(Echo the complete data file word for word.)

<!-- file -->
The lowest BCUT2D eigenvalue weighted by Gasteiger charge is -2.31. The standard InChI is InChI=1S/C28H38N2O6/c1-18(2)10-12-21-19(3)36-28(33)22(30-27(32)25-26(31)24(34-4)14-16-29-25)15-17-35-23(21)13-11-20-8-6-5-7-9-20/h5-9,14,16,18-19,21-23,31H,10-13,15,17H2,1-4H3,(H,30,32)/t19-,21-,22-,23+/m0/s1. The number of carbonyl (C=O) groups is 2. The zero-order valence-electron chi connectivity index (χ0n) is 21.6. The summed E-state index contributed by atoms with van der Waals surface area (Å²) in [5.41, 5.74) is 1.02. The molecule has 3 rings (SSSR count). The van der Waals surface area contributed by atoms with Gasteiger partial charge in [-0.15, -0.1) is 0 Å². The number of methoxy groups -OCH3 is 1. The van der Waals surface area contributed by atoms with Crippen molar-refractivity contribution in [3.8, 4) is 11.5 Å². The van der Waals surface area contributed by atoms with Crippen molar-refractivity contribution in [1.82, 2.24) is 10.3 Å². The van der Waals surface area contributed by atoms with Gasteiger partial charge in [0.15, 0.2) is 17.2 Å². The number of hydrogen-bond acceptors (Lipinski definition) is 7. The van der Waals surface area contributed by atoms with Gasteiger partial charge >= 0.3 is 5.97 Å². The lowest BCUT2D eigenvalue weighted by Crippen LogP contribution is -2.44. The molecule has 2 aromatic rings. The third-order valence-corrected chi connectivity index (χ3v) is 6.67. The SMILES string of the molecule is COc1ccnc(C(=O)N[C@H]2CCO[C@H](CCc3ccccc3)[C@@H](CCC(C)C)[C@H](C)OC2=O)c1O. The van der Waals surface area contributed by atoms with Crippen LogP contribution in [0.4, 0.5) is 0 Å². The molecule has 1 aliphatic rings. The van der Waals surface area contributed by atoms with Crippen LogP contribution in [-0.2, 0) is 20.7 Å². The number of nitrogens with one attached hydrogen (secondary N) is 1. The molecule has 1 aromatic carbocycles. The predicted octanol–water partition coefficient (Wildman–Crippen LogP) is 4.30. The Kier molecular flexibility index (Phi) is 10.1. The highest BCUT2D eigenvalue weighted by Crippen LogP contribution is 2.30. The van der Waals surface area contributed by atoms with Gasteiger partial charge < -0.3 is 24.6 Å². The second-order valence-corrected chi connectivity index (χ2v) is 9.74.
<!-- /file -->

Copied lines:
The lowest BCUT2D eigenvalue weighted by Gasteiger charge is -2.31. The standard InChI is InChI=1S/C28H38N2O6/c1-18(2)10-12-21-19(3)36-28(33)22(30-27(32)25-26(31)24(34-4)14-16-29-25)15-17-35-23(21)13-11-20-8-6-5-7-9-20/h5-9,14,16,18-19,21-23,31H,10-13,15,17H2,1-4H3,(H,30,32)/t19-,21-,22-,23+/m0/s1. The number of carbonyl (C=O) groups is 2. The zero-order valence-electron chi connectivity index (χ0n) is 21.6. The summed E-state index contributed by atoms with van der Waals surface area (Å²) in [5.41, 5.74) is 1.02. The molecule has 3 rings (SSSR count). The van der Waals surface area contributed by atoms with Gasteiger partial charge in [-0.15, -0.1) is 0 Å². The number of methoxy groups -OCH3 is 1. The van der Waals surface area contributed by atoms with Crippen molar-refractivity contribution in [3.8, 4) is 11.5 Å². The van der Waals surface area contributed by atoms with Crippen molar-refractivity contribution in [1.82, 2.24) is 10.3 Å². The van der Waals surface area contributed by atoms with Gasteiger partial charge in [0.15, 0.2) is 17.2 Å². The number of hydrogen-bond acceptors (Lipinski definition) is 7. The van der Waals surface area contributed by atoms with Gasteiger partial charge >= 0.3 is 5.97 Å². The lowest BCUT2D eigenvalue weighted by Crippen LogP contribution is -2.44. The molecule has 2 aromatic rings. The third-order valence-corrected chi connectivity index (χ3v) is 6.67. The SMILES string of the molecule is COc1ccnc(C(=O)N[C@H]2CCO[C@H](CCc3ccccc3)[C@@H](CCC(C)C)[C@H](C)OC2=O)c1O. The van der Waals surface area contributed by atoms with Crippen LogP contribution in [0.4, 0.5) is 0 Å². The molecule has 1 aliphatic rings. The van der Waals surface area contributed by atoms with Crippen LogP contribution in [-0.2, 0) is 20.7 Å². The number of nitrogens with one attached hydrogen (secondary N) is 1. The molecule has 1 aromatic carbocycles. The predicted octanol–water partition coefficient (Wildman–Crippen LogP) is 4.30. The Kier molecular flexibility index (Phi) is 10.1. The highest BCUT2D eigenvalue weighted by Crippen LogP contribution is 2.30. The van der Waals surface area contributed by atoms with Gasteiger partial charge < -0.3 is 24.6 Å². The second-order valence-corrected chi connectivity index (χ2v) is 9.74.